Researchers develop camera that can see around corners

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Researchers from the University of Bonn and the University of British Columbia have developed a camera that can see around corners. This unique camera system is not unlike the one created by MIT a few years ago.

These cameras work by shining pulses of light, or a laser, against the surface of an angled wall or door that reaches an individual or object standing nearby. The laser or pulses of light then reflect off the individual or object creating a scatter of light that also bounces off the source of the angled surface, which in turn falls back on the camera’s lens.

Our camera, combined with a mathematical procedure, enables us to virtually transform [any]wall into a mirror,” says Prof. Dr.-Ing. Matthias B. Hullin from the Institute of Computer Science II at the University of Bonn.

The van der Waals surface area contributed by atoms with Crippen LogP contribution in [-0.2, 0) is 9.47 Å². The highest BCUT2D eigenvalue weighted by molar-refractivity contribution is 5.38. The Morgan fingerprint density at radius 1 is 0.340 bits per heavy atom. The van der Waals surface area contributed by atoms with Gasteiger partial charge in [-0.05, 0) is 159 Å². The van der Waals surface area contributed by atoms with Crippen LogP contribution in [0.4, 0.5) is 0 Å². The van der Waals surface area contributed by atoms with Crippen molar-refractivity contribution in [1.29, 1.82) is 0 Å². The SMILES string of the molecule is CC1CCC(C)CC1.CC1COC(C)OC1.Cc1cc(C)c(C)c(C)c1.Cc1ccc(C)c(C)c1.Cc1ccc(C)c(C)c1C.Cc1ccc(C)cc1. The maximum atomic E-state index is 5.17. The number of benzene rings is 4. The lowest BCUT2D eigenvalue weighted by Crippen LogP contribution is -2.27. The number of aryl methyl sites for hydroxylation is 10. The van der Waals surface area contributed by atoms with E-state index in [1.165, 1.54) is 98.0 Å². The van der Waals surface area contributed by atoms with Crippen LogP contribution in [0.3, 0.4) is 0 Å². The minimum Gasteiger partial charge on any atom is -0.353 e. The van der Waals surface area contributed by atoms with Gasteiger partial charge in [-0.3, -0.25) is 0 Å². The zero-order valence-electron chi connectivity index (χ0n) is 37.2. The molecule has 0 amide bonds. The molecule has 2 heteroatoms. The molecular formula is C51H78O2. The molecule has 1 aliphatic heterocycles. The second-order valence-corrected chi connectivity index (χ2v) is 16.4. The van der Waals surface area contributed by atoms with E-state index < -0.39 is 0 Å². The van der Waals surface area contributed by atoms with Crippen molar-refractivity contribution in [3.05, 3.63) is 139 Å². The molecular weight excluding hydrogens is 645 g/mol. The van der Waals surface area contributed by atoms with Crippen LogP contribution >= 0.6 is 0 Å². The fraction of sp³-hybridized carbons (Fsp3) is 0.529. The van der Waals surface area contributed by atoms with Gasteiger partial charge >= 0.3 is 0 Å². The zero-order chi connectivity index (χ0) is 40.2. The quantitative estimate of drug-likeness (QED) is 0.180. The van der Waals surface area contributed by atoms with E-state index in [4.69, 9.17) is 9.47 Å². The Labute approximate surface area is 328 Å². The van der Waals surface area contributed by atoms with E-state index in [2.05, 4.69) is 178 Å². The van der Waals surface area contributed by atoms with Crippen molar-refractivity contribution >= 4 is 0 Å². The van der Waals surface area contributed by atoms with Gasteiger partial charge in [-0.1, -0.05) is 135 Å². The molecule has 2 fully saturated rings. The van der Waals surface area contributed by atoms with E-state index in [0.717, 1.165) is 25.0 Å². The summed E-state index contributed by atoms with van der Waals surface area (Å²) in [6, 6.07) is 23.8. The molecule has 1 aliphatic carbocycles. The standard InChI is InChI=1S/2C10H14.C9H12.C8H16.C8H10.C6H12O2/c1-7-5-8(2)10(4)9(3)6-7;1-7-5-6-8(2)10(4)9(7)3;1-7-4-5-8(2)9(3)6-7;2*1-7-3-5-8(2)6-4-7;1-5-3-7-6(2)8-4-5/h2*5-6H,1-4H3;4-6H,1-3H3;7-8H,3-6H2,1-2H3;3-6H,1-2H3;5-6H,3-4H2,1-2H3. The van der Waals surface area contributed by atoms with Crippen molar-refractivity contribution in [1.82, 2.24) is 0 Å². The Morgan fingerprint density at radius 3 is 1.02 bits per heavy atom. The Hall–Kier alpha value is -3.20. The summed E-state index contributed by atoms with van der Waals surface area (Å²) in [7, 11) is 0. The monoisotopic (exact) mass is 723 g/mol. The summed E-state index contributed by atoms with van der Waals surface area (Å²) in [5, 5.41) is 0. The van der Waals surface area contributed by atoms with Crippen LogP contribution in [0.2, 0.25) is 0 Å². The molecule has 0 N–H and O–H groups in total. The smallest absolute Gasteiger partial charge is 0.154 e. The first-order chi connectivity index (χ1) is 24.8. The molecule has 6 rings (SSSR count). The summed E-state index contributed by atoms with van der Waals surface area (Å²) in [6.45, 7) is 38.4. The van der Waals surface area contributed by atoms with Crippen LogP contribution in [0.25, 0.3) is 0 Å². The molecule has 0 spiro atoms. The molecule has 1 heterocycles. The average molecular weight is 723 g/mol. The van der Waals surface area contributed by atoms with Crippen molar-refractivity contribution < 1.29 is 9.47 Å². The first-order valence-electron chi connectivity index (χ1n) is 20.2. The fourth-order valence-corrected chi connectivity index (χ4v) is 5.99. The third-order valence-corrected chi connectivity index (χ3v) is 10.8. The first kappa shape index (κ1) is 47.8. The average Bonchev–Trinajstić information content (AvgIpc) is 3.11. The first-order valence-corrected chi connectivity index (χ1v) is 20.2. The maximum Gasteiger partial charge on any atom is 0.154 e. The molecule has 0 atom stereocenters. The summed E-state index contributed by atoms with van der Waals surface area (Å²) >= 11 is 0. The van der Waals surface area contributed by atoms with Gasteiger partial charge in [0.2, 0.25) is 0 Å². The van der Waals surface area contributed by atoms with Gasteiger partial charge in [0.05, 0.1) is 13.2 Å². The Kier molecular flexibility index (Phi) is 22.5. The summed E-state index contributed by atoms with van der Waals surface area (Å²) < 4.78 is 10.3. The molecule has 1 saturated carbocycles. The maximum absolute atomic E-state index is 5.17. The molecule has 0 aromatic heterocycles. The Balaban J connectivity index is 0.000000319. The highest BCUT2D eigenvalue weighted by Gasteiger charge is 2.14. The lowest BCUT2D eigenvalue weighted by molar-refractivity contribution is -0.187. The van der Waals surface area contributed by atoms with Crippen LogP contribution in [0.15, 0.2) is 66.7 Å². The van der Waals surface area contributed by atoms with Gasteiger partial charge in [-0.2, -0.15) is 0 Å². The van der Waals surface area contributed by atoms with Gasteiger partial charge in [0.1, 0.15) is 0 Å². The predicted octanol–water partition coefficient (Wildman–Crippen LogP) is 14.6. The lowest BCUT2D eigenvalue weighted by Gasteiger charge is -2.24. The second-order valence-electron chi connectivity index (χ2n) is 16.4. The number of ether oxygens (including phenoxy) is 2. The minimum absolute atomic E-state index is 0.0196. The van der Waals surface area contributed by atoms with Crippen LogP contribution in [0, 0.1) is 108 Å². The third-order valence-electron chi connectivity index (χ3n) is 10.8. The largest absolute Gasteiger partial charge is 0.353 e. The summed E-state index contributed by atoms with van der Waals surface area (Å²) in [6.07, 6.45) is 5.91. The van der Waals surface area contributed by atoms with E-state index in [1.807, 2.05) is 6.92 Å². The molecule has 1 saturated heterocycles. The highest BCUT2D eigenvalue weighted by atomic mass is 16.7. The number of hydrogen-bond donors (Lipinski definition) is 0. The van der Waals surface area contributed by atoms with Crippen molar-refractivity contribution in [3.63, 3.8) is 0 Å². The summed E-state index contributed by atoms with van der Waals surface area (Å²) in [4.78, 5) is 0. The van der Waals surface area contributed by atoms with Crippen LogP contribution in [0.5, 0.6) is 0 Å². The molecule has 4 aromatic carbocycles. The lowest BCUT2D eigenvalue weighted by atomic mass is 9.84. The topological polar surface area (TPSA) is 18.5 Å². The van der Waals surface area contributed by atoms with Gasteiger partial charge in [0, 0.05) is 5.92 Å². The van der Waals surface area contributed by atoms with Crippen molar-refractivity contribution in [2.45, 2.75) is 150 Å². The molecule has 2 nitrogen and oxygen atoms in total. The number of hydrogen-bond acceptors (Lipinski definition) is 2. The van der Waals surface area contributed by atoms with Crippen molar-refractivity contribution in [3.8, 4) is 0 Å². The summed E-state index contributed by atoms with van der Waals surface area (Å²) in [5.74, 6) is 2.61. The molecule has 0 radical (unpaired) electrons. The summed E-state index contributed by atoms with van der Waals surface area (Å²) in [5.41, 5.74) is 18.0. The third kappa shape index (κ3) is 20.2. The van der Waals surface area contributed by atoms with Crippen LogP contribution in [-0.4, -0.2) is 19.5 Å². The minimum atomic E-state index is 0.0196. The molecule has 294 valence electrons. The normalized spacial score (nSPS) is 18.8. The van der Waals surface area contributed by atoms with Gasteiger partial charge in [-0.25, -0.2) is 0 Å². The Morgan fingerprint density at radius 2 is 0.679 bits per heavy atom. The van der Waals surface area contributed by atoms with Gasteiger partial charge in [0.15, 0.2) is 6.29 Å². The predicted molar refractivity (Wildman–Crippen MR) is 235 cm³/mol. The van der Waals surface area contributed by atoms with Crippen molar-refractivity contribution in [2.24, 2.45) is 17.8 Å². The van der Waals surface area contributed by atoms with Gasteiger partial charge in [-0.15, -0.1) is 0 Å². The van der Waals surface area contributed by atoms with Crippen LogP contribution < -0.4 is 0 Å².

An algorithm then measures  the scattered light that has fallen back on the camera to reconstruct the hidden individual or object.

We are recording a kind of light echo, that is, time-resolved data, from which we can reconstruct the object,” states the Bonn researcher. “Part of the light has also come into contact with the unknown object and it thus brings valuable information with it about its shape and appearance.”

Here’s a video sourced from MIT, and made by Nature Communications, showing how such a camera works.

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Kristian strives to enlighten and entertain readers. In addition to his teaching and editorial responsibilities, he is working on a science-fiction novel that promises not to include exoskeleton suits and anemic aliens floating in mysterious vats of green-tinted goop.

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